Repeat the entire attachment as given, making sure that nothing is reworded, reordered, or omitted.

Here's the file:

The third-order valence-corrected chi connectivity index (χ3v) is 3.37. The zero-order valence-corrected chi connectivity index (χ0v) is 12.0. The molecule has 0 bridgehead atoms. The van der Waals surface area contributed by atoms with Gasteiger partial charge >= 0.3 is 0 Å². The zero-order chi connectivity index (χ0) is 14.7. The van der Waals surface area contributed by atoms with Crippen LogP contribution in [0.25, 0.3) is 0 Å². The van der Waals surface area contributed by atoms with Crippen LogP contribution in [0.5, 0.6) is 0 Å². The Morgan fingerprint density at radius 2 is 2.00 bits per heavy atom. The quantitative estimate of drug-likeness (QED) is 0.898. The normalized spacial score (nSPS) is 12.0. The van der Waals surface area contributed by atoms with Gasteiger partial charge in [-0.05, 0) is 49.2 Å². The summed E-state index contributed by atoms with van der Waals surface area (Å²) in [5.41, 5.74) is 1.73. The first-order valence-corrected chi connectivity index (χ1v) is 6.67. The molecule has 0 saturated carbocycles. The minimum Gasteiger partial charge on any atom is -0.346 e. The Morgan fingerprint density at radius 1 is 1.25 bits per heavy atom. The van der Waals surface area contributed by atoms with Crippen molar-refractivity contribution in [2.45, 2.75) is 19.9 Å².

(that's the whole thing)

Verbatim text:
The third-order valence-corrected chi connectivity index (χ3v) is 3.37. The zero-order valence-corrected chi connectivity index (χ0v) is 12.0. The molecule has 0 bridgehead atoms. The van der Waals surface area contributed by atoms with Gasteiger partial charge >= 0.3 is 0 Å². The zero-order chi connectivity index (χ0) is 14.7. The van der Waals surface area contributed by atoms with Crippen LogP contribution in [0.25, 0.3) is 0 Å². The van der Waals surface area contributed by atoms with Crippen LogP contribution in [0.5, 0.6) is 0 Å². The Morgan fingerprint density at radius 2 is 2.00 bits per heavy atom. The quantitative estimate of drug-likeness (QED) is 0.898. The normalized spacial score (nSPS) is 12.0. The van der Waals surface area contributed by atoms with Gasteiger partial charge in [-0.05, 0) is 49.2 Å². The summed E-state index contributed by atoms with van der Waals surface area (Å²) in [5.41, 5.74) is 1.73. The first-order valence-corrected chi connectivity index (χ1v) is 6.67. The molecule has 0 saturated carbocycles. The minimum Gasteiger partial charge on any atom is -0.346 e. The Morgan fingerprint density at radius 1 is 1.25 bits per heavy atom. The van der Waals surface area contributed by atoms with Crippen molar-refractivity contribution in [2.45, 2.75) is 19.9 Å².